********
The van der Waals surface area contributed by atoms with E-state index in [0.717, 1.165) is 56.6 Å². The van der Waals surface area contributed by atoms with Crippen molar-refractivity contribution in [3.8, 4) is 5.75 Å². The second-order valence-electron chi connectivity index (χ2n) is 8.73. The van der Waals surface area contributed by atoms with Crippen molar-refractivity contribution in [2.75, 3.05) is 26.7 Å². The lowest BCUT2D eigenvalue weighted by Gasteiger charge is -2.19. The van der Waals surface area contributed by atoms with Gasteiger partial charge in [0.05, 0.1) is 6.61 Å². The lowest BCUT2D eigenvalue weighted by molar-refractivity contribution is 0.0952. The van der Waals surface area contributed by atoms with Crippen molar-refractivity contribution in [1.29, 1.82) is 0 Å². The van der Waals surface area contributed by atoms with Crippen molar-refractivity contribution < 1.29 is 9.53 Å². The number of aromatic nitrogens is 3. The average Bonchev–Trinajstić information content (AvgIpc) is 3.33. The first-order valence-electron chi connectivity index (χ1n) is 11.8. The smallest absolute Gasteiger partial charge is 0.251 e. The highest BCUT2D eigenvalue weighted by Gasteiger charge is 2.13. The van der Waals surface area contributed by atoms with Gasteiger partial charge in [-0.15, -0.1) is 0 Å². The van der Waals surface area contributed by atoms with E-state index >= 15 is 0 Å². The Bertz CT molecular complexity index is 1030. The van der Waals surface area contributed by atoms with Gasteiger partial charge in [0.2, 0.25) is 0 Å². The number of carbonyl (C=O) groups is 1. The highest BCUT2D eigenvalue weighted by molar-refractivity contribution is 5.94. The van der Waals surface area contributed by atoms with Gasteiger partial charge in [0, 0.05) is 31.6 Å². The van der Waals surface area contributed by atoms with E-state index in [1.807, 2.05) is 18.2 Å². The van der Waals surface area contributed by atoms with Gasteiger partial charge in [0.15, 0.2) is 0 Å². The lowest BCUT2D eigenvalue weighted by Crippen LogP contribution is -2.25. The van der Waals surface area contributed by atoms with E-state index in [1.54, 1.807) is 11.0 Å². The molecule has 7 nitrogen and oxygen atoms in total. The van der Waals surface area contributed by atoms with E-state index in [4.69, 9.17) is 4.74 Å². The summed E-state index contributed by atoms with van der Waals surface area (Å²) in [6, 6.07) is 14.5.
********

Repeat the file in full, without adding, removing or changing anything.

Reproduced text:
The van der Waals surface area contributed by atoms with E-state index in [0.717, 1.165) is 56.6 Å². The van der Waals surface area contributed by atoms with Crippen molar-refractivity contribution in [3.8, 4) is 5.75 Å². The second-order valence-electron chi connectivity index (χ2n) is 8.73. The van der Waals surface area contributed by atoms with Crippen molar-refractivity contribution in [2.75, 3.05) is 26.7 Å². The lowest BCUT2D eigenvalue weighted by Gasteiger charge is -2.19. The van der Waals surface area contributed by atoms with Gasteiger partial charge in [0.05, 0.1) is 6.61 Å². The lowest BCUT2D eigenvalue weighted by molar-refractivity contribution is 0.0952. The van der Waals surface area contributed by atoms with Crippen molar-refractivity contribution in [1.29, 1.82) is 0 Å². The van der Waals surface area contributed by atoms with Crippen molar-refractivity contribution < 1.29 is 9.53 Å². The number of aromatic nitrogens is 3. The average Bonchev–Trinajstić information content (AvgIpc) is 3.33. The first-order valence-electron chi connectivity index (χ1n) is 11.8. The smallest absolute Gasteiger partial charge is 0.251 e. The highest BCUT2D eigenvalue weighted by Gasteiger charge is 2.13. The van der Waals surface area contributed by atoms with Gasteiger partial charge in [-0.15, -0.1) is 0 Å². The van der Waals surface area contributed by atoms with E-state index >= 15 is 0 Å². The Bertz CT molecular complexity index is 1030. The van der Waals surface area contributed by atoms with Gasteiger partial charge in [0.2, 0.25) is 0 Å². The number of carbonyl (C=O) groups is 1. The highest BCUT2D eigenvalue weighted by molar-refractivity contribution is 5.94. The van der Waals surface area contributed by atoms with Gasteiger partial charge in [0, 0.05) is 31.6 Å². The van der Waals surface area contributed by atoms with E-state index in [1.807, 2.05) is 18.2 Å². The van der Waals surface area contributed by atoms with Gasteiger partial charge in [0.15, 0.2) is 0 Å². The lowest BCUT2D eigenvalue weighted by Crippen LogP contribution is -2.25. The van der Waals surface area contributed by atoms with E-state index in [1.54, 1.807) is 11.0 Å². The molecule has 7 nitrogen and oxygen atoms in total. The van der Waals surface area contributed by atoms with E-state index in [4.69, 9.17) is 4.74 Å². The summed E-state index contributed by atoms with van der Waals surface area (Å²) in [6, 6.07) is 14.5.